Life Sciences Research for Lifelong Health

Publications

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Title / Authors / Details Open Access Download

Human blood Tfr cells are indicators of ongoing humoral activity not fully licensed with suppressive function.
Fonseca VR, Agua-Doce A, Maceiras AR, Pierson W, Ribeiro F, Romão VC, Pires AR, da Silva SL, Fonseca JE, Sousa AE, Linterman MA, Graca L

Germinal center (GC) responses are controlled by T follicular helper (Tfh) and T follicular regulatory (Tfr) cells and are crucial for the generation of high-affinity antibodies. Although the biology of human circulating and tissue Tfh cells has been established, the relationship between blood and tissue Tfr cells defined as CXCR5(+)Foxp3(+) T cells remains elusive. We found that blood Tfr cells are increased in Sjögren syndrome, an autoimmune disease with ongoing GC reactions, especially in patients with high autoantibody titers, as well as in healthy individuals upon influenza vaccination. Although blood Tfr cells correlated with humoral responses, they lack full B cell-suppressive capacity, despite being able to suppress T cell proliferation. Blood Tfr cells have a naïve-like phenotype, although they are absent from human thymus or cord blood. We found that these cells were generated in peripheral lymphoid tissues before T-B interaction, as they are maintained in B cell-deficient patients. Therefore, blood CXCR5(+)Foxp3(+) T cells in human pathology indicate ongoing humoral activity but are not fully competent circulating Tfr cells.

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Science immunology, 2, 2470-9468, , 2017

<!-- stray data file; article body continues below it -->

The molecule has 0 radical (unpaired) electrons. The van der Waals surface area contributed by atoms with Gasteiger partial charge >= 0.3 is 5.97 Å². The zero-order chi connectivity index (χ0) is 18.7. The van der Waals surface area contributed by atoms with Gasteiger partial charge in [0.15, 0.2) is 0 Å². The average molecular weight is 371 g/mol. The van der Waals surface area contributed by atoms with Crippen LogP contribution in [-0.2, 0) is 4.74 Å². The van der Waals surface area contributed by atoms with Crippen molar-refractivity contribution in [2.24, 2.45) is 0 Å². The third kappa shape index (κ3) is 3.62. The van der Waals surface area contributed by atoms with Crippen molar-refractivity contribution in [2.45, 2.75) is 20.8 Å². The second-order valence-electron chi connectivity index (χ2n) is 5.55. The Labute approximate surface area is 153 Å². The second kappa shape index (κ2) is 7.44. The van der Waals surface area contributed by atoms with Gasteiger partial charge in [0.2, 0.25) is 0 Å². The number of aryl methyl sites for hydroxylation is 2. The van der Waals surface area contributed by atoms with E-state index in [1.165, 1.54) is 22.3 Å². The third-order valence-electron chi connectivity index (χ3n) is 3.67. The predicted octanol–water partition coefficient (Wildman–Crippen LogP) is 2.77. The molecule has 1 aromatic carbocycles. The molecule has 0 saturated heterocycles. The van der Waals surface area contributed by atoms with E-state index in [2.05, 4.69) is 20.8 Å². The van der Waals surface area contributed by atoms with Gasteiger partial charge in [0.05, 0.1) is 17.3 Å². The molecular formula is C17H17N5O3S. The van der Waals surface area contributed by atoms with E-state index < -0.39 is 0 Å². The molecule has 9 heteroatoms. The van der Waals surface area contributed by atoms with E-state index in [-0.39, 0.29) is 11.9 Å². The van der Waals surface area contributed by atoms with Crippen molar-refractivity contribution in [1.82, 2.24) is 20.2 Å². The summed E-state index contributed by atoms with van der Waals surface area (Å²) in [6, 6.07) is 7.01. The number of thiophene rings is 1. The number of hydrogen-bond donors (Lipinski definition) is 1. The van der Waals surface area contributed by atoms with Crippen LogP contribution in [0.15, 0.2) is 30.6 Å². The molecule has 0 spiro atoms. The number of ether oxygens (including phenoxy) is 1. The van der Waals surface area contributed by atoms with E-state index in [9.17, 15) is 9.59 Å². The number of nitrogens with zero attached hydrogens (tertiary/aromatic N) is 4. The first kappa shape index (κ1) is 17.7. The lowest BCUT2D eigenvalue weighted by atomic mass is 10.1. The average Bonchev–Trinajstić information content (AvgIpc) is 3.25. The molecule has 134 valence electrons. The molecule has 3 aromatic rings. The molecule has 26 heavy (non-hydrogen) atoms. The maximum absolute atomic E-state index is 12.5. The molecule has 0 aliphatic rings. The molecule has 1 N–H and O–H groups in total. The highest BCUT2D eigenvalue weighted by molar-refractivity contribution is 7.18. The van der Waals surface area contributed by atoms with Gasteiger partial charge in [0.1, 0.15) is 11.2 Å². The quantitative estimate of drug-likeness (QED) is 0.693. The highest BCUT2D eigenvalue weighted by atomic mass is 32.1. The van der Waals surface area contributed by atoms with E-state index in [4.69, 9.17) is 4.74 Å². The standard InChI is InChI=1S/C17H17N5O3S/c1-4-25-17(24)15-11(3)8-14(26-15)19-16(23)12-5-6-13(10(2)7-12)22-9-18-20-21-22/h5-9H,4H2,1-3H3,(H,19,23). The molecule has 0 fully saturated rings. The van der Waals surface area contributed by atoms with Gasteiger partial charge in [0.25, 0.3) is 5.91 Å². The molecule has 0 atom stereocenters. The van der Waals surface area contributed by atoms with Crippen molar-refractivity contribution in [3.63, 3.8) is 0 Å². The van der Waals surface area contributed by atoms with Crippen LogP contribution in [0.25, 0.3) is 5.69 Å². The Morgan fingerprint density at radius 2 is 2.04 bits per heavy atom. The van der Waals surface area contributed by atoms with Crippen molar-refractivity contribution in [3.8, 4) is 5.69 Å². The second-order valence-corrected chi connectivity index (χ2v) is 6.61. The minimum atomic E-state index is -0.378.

PMID: 28802258

Cellular Stress in the Context of an Inflammatory Environment Supports TGF-β-Independent T Helper-17 Differentiation.
Brucklacher-Waldert V, Ferreira C, Stebegg M, Fesneau O, Innocentin S, Marie JC, Veldhoen M

T helper-17 (Th17) cells are associated with inflammatory disorders and cancer. We report that environmental conditions resulting in cellular stress, such as low oxygen, glucose, and isotonic stress, particularly enhance the generation of Th17 cells. Pharmacological inhibition of cell stress reduces Th17 cell differentiation while stress inducers enhance the development of Th17 cells. The cellular stress response results in Th17 cell development via sustained cytoplasmic calcium levels and, in part, XBP1 activity. Furthermore, in an inflammatory environment, conditions resulting in cell stress can bring about de novo Th17 cell differentiation, even in the absence of transforming growth factor β (TGF-β) signaling. In vivo, cell stress inhibition enhances resistance to Th17-mediated autoimmunity while stress-exposed T cells enhance disease severity. Adverse metabolic environments during inflammation provide a link between adaptive immunity and inflammation and may represent a risk factor for the development of chronic inflammatory conditions by facilitating Th17 cell differentiation.

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Cell reports, 19, 2211-1247, 2357-2370, 2017

PMID: 28614720

Characterization of the B Cell Transcriptome Bound by RNA-Binding Proteins with iCLIP.